Search Results

Author: William Granara

Abstract

The theme of "Al-Andalus" has featured prominently in the Arabic novel from the novel's earliest stages to its most recent diverse and complex maturation. This article examines the connections between the temporal and spatial signi fications of Al-Andalus and how they function within three Arabic novels, from the historical/romantic, social realist, and modernist genres. It argues that writing Al-Andalus entails more than nostalgia for a glorious past. These novelists take a critical view of contemporary society and rework Al-Andalus as a blueprint for a more hopeful future. That is, the historical consciousness of the "Andalusian" novel re flects on, explains, and critiques the current state of affairs in the Arab world. More generally, this study reiterates the homologous relationship between the political and intellectual trajectory of modern Arabic thought, and here the emphasis is on Arab Nationalism, and the development of the Arabic novel.

In: Journal of Arabic Literature
Author: William Granara

Abstract

This essay looks at acts of hospitality and revenge as constituent elements of a broad social code in rural Egyptian narratives. By looking at five stories in particular, I argue that hospitality and revenge work in complementarity, and that they often trespass and blur each other’s social and literary borders, creating ambiguity and complexity in the stories. The traditional rules that govern hospitality are at times challenged or inverted by hostile intentions, and revenge may be exacted for common or personal well-being. Also, the Nile River, richly symbolic of Egyptian history and identity, plays a vital role in situating the self, in all its pristine, bifurcated, and sullied forms.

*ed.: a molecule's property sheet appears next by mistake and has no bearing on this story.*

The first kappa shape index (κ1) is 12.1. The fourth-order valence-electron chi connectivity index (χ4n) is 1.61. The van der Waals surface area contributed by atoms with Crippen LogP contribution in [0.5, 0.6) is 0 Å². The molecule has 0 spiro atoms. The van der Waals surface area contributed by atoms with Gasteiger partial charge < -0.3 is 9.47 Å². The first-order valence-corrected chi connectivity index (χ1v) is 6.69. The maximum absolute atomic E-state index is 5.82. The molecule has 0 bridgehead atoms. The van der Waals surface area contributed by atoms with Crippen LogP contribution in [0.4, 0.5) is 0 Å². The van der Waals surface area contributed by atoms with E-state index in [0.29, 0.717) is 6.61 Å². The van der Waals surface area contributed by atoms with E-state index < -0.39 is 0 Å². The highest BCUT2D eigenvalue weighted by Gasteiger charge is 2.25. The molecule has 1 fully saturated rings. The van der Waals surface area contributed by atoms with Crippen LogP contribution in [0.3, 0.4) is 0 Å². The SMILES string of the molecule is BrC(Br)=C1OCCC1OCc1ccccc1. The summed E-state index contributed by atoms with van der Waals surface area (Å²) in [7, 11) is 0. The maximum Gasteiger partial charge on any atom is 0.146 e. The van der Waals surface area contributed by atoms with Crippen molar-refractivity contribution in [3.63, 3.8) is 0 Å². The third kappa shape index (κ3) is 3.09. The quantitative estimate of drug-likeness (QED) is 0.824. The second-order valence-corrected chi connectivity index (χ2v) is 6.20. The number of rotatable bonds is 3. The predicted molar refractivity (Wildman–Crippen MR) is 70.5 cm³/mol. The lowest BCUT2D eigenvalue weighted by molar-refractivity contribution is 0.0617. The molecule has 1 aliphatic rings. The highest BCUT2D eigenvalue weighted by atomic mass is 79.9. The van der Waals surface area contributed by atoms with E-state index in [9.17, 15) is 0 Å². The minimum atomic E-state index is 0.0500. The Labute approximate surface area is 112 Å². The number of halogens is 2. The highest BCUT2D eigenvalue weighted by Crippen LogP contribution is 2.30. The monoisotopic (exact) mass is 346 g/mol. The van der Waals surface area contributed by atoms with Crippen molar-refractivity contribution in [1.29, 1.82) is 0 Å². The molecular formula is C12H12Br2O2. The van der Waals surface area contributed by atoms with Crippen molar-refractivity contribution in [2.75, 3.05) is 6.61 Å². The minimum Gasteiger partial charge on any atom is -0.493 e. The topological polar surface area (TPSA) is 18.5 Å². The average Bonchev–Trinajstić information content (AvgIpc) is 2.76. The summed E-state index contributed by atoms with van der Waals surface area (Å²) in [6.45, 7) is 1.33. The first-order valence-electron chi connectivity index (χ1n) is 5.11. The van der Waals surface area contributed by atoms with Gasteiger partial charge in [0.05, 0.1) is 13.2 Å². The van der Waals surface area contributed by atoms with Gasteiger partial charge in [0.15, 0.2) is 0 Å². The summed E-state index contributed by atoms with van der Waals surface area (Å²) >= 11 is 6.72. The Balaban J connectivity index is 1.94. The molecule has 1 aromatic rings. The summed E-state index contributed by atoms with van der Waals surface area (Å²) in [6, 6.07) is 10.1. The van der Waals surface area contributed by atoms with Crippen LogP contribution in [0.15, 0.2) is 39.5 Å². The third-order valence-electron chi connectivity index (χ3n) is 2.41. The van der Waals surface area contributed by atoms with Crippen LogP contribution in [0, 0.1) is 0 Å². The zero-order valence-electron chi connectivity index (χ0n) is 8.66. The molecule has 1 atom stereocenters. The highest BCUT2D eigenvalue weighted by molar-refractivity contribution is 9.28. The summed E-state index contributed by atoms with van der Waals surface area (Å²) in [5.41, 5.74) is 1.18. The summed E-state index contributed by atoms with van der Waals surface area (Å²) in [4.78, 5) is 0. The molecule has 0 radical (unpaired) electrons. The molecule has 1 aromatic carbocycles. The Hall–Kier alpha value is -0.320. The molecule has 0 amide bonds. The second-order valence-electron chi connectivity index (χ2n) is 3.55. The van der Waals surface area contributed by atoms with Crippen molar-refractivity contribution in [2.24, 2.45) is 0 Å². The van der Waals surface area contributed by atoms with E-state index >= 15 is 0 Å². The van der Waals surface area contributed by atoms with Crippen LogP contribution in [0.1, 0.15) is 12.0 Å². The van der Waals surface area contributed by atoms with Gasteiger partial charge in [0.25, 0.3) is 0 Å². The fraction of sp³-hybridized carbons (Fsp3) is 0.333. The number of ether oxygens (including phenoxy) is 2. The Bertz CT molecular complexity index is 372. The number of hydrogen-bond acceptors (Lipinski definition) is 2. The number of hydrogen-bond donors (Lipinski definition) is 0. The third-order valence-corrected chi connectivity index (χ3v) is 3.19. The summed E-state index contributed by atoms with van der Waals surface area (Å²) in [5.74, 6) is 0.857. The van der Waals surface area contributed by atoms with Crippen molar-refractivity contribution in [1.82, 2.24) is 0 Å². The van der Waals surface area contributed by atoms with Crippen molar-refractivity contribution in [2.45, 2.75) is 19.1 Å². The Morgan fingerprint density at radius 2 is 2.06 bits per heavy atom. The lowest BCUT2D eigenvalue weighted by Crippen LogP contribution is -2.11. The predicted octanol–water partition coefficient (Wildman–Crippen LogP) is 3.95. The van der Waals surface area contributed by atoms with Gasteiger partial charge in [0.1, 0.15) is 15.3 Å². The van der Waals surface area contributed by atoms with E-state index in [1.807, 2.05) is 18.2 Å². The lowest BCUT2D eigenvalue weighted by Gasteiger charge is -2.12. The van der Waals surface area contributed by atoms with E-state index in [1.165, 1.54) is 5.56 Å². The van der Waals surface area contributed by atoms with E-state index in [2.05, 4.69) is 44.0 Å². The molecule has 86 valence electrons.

In: Journal of Arabic Literature
In: The Thousand and One Nights: Sources and Transformations in Literature, Art, and Science
The Thousand and One Nights does not fall into a scholarly canon or into the category of popular literature. It takes its place within a middle literature that circulated widely in medieval times. The Nights gradually entered world literature through the great novels of the day and through music, cinema and other art forms. Material inspired by the Nights has continued to emerge from many different countries, periods, disciplines and languages, and the scope of the Nights has continued to widen, making the collection a universal work from every point of view. The essays in this volume scrutinize the expanse of sources for this monumental work of Arabic literature and follow the trajectory of the Nights’ texts, the creative, scholarly commentaries, artistic encounters and relations to science.

Contributors: Ibrahim Akel, Rasoul Aliakbari, Daniel Behar, Aboubakr Chraïbi, Anne E. Duggan, William Granara, Rafika Hammoudi, Dominique Jullien, Abdelfattah Kilito, Magdalena Kubarek, Michael James Lundell, Ulrich Marzolph, Adam Mestyan, Eyüp Özveren, Marina Paino, Daniela Potenza, Arafat Abdur Razzaque, Ahmed Saidy, Johannes Thomann and Ilaria Vitali.